As the project moved forward, it gained tremendous public support. Dunan recalled 60 people showing up to one of the early public comment meetings to show support. He also realized the importance of establishing a relationship of trust with the BLM and working with established and credible national and regional cycling organizations such as IMBA (International Mountain Biking Association) and COPMOBA (Colorado Plateau Mountain Bike Trail Association).

COPMOBA works all over the western slope and is the organization involved in planning, funding and building the nationally popular trails built in Fruita and Grand Junction.

“It was a good move for us,” Dunan says of becoming a chapter of the organization. “Rather than trying to earn the trust of the BLM and Forest Service, which is hard to do, COPMOBA already has the relationship—that knowledge.”

Because of their due diligence, Dunan and the Ridgway Trails Group were able to organize and successfully work with the BLM and Ridgway State Park to plan, fund and create a sustainable trail system that includes both state park land and BLM land.

“Our ability to apply for grants was because we did it the right way,” Dunan said. “We had a trail plan, done by professional trail planner, had a budget. You have to work with land agencies. If you haven’t talked to them, they’ll shut you down.”

In 2009, the Ridgway Trails Group received a Great Outdoors Colorado Grant (GoCo) to help finance a required NEPA study; in 2014 VOC (Volunteers for Outdoor Colorado), BLM and RAT began construction of the trails on County Road 10 and with the help of AmeriCorps volunteers completed ten consecutive weeks of trail construction; and in 2015 the project received construction funding to complete five miles of trail in the Ridgway State Park and a $200,000 large trail construction grant from Colorado Parks and Wildlife to complete the trails and infrastructure on the BLM land off Country Road 10.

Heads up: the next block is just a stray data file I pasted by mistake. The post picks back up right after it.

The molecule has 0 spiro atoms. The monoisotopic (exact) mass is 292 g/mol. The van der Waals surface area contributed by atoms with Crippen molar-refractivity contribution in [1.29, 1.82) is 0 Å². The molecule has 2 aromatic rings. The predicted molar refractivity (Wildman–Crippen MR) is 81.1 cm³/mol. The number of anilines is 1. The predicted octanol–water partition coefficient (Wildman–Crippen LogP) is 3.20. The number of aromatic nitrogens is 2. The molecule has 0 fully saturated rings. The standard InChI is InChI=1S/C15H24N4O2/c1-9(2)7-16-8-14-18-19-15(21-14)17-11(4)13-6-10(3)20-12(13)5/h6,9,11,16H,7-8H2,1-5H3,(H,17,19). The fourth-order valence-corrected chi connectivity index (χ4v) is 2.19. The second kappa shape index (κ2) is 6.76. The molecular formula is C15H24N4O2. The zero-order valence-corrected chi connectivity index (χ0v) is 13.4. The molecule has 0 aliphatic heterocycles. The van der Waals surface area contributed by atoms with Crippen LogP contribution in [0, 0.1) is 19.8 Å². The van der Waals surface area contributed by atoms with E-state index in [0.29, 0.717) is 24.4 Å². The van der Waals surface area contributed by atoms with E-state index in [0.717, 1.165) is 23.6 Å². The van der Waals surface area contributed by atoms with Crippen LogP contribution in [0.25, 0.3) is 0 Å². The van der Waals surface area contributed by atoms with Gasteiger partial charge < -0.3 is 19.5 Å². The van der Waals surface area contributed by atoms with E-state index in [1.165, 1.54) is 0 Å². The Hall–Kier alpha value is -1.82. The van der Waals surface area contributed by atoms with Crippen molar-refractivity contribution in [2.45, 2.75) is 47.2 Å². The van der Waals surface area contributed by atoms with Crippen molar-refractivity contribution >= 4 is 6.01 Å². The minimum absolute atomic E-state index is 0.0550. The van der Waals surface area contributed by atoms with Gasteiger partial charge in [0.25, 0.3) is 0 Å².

Bureaucracy is not always fast. The process to build these trails began in 2004, however, over the past 11 years the Trails Group has garnered the funds and support to finish a sustainable trail system supported and largely paid for by state and national land agencies and grants.

Over the last three years, Dunan has had much less involvement in the project and the Ridgway Area Trails Group is seeing it to its completion and it is full steam ahead to finish 8.5 more miles of trails.

The RAT trails systems not only offers flowy, fun, high-desert riding options for regional cyclists, but a great paradigm and inspiration for Telluride cyclists, runners, hikers and equestrians to get organized and educated on how to get more trails built in our own valley.

Last weekend San Miguel Bike Association (SMBA) brought representatives from IMBA and local land agencies together for a trail building class. After, volunteers along with IMBA and Forest Service representatives built a reroute of the Smurf Trail off of the Prospect Trail. Don’t build rogue trails. Get involved and join San Miguel Bike Association and/or Telluride Mountain Club.  (And become a member of Telluride Mountain Club when you attend is 1st annual pig roast on Thursday. More on that here.)